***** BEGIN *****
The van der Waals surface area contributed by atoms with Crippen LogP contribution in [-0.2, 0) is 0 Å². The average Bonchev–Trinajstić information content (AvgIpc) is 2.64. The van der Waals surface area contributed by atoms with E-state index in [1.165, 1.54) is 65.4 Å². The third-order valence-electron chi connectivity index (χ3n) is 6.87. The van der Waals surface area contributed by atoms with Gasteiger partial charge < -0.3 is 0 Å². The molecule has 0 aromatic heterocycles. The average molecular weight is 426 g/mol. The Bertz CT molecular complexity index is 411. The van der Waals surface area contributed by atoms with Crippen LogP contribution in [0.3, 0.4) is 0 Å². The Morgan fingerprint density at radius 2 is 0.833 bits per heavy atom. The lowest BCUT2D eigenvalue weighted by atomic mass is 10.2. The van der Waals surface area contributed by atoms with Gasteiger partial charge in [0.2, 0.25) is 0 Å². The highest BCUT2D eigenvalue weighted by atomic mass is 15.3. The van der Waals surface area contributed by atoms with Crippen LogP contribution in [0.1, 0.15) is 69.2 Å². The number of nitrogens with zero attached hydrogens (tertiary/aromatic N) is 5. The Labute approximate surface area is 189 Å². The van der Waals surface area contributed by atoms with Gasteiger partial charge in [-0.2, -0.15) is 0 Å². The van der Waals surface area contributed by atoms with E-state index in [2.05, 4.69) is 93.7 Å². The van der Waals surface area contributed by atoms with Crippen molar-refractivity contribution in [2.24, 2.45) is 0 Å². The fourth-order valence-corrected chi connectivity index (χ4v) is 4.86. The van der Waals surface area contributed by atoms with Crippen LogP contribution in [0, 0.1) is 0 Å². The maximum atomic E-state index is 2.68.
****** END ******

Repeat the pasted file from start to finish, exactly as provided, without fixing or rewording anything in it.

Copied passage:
The van der Waals surface area contributed by atoms with Crippen LogP contribution in [-0.2, 0) is 0 Å². The average Bonchev–Trinajstić information content (AvgIpc) is 2.64. The van der Waals surface area contributed by atoms with E-state index in [1.165, 1.54) is 65.4 Å². The third-order valence-electron chi connectivity index (χ3n) is 6.87. The van der Waals surface area contributed by atoms with Gasteiger partial charge < -0.3 is 0 Å². The molecule has 0 aromatic heterocycles. The average molecular weight is 426 g/mol. The Bertz CT molecular complexity index is 411. The van der Waals surface area contributed by atoms with Crippen LogP contribution in [0.3, 0.4) is 0 Å². The Morgan fingerprint density at radius 2 is 0.833 bits per heavy atom. The lowest BCUT2D eigenvalue weighted by atomic mass is 10.2. The van der Waals surface area contributed by atoms with Gasteiger partial charge in [0.2, 0.25) is 0 Å². The highest BCUT2D eigenvalue weighted by atomic mass is 15.3. The van der Waals surface area contributed by atoms with Crippen LogP contribution in [0.1, 0.15) is 69.2 Å². The number of nitrogens with zero attached hydrogens (tertiary/aromatic N) is 5. The Labute approximate surface area is 189 Å². The van der Waals surface area contributed by atoms with Gasteiger partial charge in [-0.2, -0.15) is 0 Å². The van der Waals surface area contributed by atoms with E-state index in [2.05, 4.69) is 93.7 Å². The van der Waals surface area contributed by atoms with Crippen molar-refractivity contribution in [2.24, 2.45) is 0 Å². The fourth-order valence-corrected chi connectivity index (χ4v) is 4.86. The van der Waals surface area contributed by atoms with Crippen LogP contribution in [0, 0.1) is 0 Å². The maximum atomic E-state index is 2.68.